Iran, the West, and the Rest: Détente by Increment
BRUSSELS—In a famous comic strip, Hobbes, holding a dart gun, asks his best friend: “How come we play war and not peace?” Calvin answers: “Too few role models.”
On November 24, the E3+3 and Iranian officials agreed to a one-year timeframe in which to conclude negotiating and start implementing the final step of a comprehensive solution that would ensure Iran’s nuclear program will be exclusively peaceful. An interim period of six months will see technical conversations take place, and will determine all parties’ willingness “to maintain a constructive atmosphere for negotiations in good faith.” As the process moves forward, the Joint Plan of Action’s greatest achievement might indeed lie beyond appeasing immediate concerns over Iran’s nuclear program. The agreement itself, the context that made it possible, reactions to it, and subsequent initiatives all tend to demonstrate that the game has changed.
First, direct, and often secret, talks between U.S. and Iranian officials have contributed to restoring some renewed trust in each other’s intentions. Second, Iranian President Hassan Rohani’s election in June has made striking a deal with Iran politically acceptable in both Europe and the United States. Third, diverging reactions and contributions from regional neighbours may draw a new map of influence in the Gulf and Middle East. Fourth, with diplomacy driving the process, the equilibrium between threat perception and strategic interests is slowly evolving — at the level of the E3+3 group, such an agreement, which includes Russia and China, also indicates that diverging assessments of Tehran’s intentions are reducing. In addition, the European Union, through its high representative, has demonstrated its unique capability to lead and foster negotiated agreements among world powers, even when its own member states are directly involved. Baroness Catherine Ashton’s legacy as the head of the European External Action Service seems assured. Most importantly, her personal involvement in brokering the deal will most certainly shape expectations of her position for years to come. Beyond its content, the Joint Action Plan is a first necessary step toward a constructive relationship between Iran and the E3+3 — much more than the 2003 agreement was. This time, political will at the highest level in Washington and Tehran has allowed for direct talks — even before President Rohani’s election. This was also made possible by the astute involvement of seasoned diplomats looking beyond the sole lens of nuclear proliferation. It was made possible because circumstances, timing, and opportunity allowed it. Technical implementation of the agreement is under way, and there are increasing signs of reciprocal initiatives to strengthen mutual understanding. Among them is a visit of a delegation of members of the European Parliament to Tehran. Of course, the agreement in Geneva is merely a necessary first step, not an end in itself. Implementing the plan over the course of the next six months will prove to be a tightrope exercise. Already, there are increasing internal pressures aimed at destabilizing the deal’s implementation. Some are even suggesting “punishment” of any failure to meet commitments, under the reasoning that threatening to impose more sanctions will create the conditions to suspend existing ones.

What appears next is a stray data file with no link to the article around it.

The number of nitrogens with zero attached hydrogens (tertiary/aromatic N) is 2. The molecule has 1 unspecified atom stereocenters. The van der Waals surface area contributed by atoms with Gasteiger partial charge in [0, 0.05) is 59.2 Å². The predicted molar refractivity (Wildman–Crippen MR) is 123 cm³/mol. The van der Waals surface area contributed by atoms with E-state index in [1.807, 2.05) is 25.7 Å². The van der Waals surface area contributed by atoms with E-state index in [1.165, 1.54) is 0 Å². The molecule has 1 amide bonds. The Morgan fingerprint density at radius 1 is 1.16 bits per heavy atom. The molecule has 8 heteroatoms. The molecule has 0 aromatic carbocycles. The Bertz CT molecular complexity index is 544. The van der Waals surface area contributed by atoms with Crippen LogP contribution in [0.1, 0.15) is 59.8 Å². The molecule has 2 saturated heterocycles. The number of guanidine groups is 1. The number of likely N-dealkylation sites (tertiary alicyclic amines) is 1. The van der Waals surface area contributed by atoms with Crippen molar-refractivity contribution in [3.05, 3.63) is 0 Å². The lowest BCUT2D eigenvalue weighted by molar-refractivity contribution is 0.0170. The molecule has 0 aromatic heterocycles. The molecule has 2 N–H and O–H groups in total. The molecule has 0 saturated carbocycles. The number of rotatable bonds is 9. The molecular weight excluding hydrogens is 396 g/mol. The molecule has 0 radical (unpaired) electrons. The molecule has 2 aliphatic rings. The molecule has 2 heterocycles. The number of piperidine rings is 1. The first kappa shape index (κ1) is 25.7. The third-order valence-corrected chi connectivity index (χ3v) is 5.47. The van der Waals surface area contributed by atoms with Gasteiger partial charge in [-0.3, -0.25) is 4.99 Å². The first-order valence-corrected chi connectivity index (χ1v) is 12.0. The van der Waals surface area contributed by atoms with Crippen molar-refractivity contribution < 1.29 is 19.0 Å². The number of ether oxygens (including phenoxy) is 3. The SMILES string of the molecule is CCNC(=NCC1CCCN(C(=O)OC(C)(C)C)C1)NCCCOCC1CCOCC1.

While EU member states have called for swift implementation of the agreed steps, it remains unclear how Congress will react as the White House pushes for a pause in U.S. sanctions. The strategic impact of both the interim agreement and the ultimate final step could have huge implications for peace, prosperity, and stability in the entire region. Some ambiguities do remain — such as between the right for Iran to enrich uranium and the right to nuclear energy for peaceful purposes — but as domestic pressures from sceptics and conservatives escalate, leaders must ensure that ongoing and future discussions do not stumble on old passions. Yes, a “green telephone” exists between Washington and Tehran, and the European Union is more instrumental than ever in keeping the line open. Even before the November 24 agreement, President Rohani’s phone call to U.S. President Barack Obama in New York marked a milestone in the two countries’ relations. The Joint Plan of Action could signify that both Americans and Iranians are willing to engage in good faith at the highest level. In this process, the EU, as an institution, must play a crucial role in making it happen. Margaret Mead was right when she said “a small group of thoughtful, committed citizens can change the world; indeed, it’s the only thing that ever has.”
As 2013 comes to an end, there just might be such a group at the highest levels of power in Washington, Brussels, and Tehran. In Moscow and Beijing, a wind of compromise is blowing as well. For once, the bullies and the fear mongers may not get to play war. But it will require patience and understanding, one step after the other.
Guillaume Xavier-Bender is a program officer for economics in the Brussels office of the German Marshall Fund of the United States.
The views expressed in GMF publications and commentary are the views of the author alone.